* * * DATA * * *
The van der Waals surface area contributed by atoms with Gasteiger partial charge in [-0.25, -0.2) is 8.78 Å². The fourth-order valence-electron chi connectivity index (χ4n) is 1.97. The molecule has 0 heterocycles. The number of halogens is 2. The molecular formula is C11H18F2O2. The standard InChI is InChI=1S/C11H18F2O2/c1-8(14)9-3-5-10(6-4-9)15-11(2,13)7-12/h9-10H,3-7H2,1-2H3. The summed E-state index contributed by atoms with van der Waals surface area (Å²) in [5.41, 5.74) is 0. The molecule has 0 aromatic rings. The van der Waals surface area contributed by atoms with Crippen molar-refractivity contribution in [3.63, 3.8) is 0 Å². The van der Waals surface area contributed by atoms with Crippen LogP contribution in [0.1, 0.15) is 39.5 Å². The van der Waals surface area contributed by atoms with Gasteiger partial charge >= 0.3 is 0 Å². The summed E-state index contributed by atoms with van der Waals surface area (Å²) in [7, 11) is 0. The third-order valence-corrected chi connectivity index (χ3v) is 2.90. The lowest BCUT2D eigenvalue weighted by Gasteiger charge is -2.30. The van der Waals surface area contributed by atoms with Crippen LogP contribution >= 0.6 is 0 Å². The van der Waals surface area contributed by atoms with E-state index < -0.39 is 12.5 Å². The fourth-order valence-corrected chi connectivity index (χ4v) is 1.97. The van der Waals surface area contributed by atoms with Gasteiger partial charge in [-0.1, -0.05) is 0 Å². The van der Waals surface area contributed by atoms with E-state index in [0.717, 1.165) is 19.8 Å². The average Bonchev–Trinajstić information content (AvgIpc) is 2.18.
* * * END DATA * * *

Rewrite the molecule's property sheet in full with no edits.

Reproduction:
The van der Waals surface area contributed by atoms with Gasteiger partial charge in [-0.25, -0.2) is 8.78 Å². The fourth-order valence-electron chi connectivity index (χ4n) is 1.97. The molecule has 0 heterocycles. The number of halogens is 2. The molecular formula is C11H18F2O2. The standard InChI is InChI=1S/C11H18F2O2/c1-8(14)9-3-5-10(6-4-9)15-11(2,13)7-12/h9-10H,3-7H2,1-2H3. The summed E-state index contributed by atoms with van der Waals surface area (Å²) in [5.41, 5.74) is 0. The molecule has 0 aromatic rings. The van der Waals surface area contributed by atoms with Crippen molar-refractivity contribution in [3.63, 3.8) is 0 Å². The van der Waals surface area contributed by atoms with Crippen LogP contribution in [0.1, 0.15) is 39.5 Å². The van der Waals surface area contributed by atoms with Gasteiger partial charge >= 0.3 is 0 Å². The summed E-state index contributed by atoms with van der Waals surface area (Å²) in [7, 11) is 0. The third-order valence-corrected chi connectivity index (χ3v) is 2.90. The lowest BCUT2D eigenvalue weighted by Gasteiger charge is -2.30. The van der Waals surface area contributed by atoms with Crippen LogP contribution >= 0.6 is 0 Å². The van der Waals surface area contributed by atoms with E-state index < -0.39 is 12.5 Å². The fourth-order valence-corrected chi connectivity index (χ4v) is 1.97. The van der Waals surface area contributed by atoms with Gasteiger partial charge in [-0.1, -0.05) is 0 Å². The van der Waals surface area contributed by atoms with E-state index in [0.717, 1.165) is 19.8 Å². The average Bonchev–Trinajstić information content (AvgIpc) is 2.18.